Diagnosing Trump derangement syndrome
I thought this notion of Trump derangement syndrome was someone’s fantasy, and just more political gamesmanship.
I changed my mind while watching, and taking notes, during a congressional hearing on the “Oversight of the Trump Administration’s Family Separation Policy” on Feb. 26.
U.S. House Judiciary Chairman Jerry Nadler, in his opening remarks, accused border officials of “tearing children away from their parents,” and said “when a stranger rips a child from a parent’s arms without any plan to reunify them, it is called kidnapping.”
Committee member Zoe Lofgren, D-California, repeated the same outrageous comment about “children ripped” from their parents’ arms, adding that officials resorted to “cruelty.”
President Donald Trump has become the lightning rod for this mindless type of invective.
How to explain Nadler’s comments? One would think this type of rhetoric would be avoided in congressional hearings, where the focus should be on legislation, policy and the debate on issues that concern Americans. How does that help the legislative process?
It doesn’t. People making these statements about Trump are not really thinking about the issues, but simply trying to disparage the president. Trump derangement syndrome is real.
Prescription drug prices
Last week, I presented LD 1389, An Act To Address Transparency, Accountability and Oversight of Pharmacy Benefit Managers, to the Legislature’s Health Coverage, Insurance and Financial Services Committee.
The bill, based on recommendations of the 128th Legislature’s Task Force on Health Coverage for All of Maine, would require that pharmacy benefit managers, which are entities that manage an insurer’s prescription drug coverage, be registered by the Maine Department of Health and Human Services. It sets standards for registration requirements that pharmacy benefit managers would have to meet and follow.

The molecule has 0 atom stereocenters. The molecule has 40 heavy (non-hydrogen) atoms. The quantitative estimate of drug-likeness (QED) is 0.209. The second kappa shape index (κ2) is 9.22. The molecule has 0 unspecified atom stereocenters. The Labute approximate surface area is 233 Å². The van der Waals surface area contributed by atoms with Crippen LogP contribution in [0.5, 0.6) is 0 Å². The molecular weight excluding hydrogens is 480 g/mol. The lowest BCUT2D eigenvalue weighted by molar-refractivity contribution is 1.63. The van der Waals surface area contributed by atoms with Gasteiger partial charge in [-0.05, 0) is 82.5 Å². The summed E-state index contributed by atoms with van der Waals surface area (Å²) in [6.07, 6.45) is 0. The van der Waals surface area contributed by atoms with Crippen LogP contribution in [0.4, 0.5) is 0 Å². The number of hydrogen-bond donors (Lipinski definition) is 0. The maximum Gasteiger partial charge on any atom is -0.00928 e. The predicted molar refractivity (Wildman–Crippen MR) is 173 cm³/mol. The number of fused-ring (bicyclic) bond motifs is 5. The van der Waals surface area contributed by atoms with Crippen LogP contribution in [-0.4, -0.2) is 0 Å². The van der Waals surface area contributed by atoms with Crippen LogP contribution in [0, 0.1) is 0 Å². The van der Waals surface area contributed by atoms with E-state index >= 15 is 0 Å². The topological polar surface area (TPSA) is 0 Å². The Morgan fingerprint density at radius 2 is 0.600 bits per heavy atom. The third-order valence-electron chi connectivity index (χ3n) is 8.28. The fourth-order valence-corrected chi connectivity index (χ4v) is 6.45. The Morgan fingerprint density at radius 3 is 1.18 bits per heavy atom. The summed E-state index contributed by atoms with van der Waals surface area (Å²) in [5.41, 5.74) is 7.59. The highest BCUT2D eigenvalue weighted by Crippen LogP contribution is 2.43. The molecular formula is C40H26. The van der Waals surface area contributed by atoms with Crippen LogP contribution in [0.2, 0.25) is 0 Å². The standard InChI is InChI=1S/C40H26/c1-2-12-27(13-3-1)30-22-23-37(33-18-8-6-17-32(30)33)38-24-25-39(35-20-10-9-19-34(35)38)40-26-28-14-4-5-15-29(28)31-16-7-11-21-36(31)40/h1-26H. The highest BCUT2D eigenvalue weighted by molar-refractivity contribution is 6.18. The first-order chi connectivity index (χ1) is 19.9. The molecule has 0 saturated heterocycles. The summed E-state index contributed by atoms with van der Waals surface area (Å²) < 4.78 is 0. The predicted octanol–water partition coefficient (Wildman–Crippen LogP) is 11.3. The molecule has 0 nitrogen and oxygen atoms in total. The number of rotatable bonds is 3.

The goal of this legislation is to help address the high cost of prescription drugs and the impacts it has on many Maine families by implementing the recommendations of the bipartisan task force. Pharmacy benefit managers contract with health care plans to administer prescription drug benefits, and oftentimes, their practices benefit insurance companies with no savings passed on to consumers.
I think it’s time for lawmakers to take a closer look at this practice so Maine families can better afford the medications they need to live full, healthy lives. A work session has been scheduled for this bill on Wednesday.
Sen. Matt Pouliot
Pass red flag bill
As the Maine Chapter Leader for Moms Demand Action for Gun Sense in America, and as a parent concerned about the unprecedented level of gun violence in our country, I applaud Ellsworth police Chief Glenn Moshier for writing in the BDN and speaking out to support common-sense legislation like the red flag bill, LD 1312, before the Maine Legislature.
All too often, family members and law enforcement are faced with situations where they see warning signs and know that trouble is brewing. And, all too often, they are forced to wait until a crime or tragedy occurs before action is taken.
Maine has a chance to support families who seek help and support law enforcement by passing LD 1312 this session. Red flag bills provide a legal pathway to intervene before a tragedy occurs.
An Everytown for Gun Safety analysis of mass shootings from 2009 to 2017 revealed that in 51 percent of incidents the shooter exhibited warning signs that they posed a risk to themselves or others before the shooting.
Mass shootings are not the only cases to be averted. Maine has a suicide rate above the national average. Family members are often the first to recognize depression and despair in their loved ones, yet are helpless to seek intervention to temporarily remove firearms until after the unimaginable occurs.
Let’s agree that the easy access to a firearm in a time of crisis is simply not in anyone’s best interest: the person suffering, family members who must helplessly standby or law enforcement.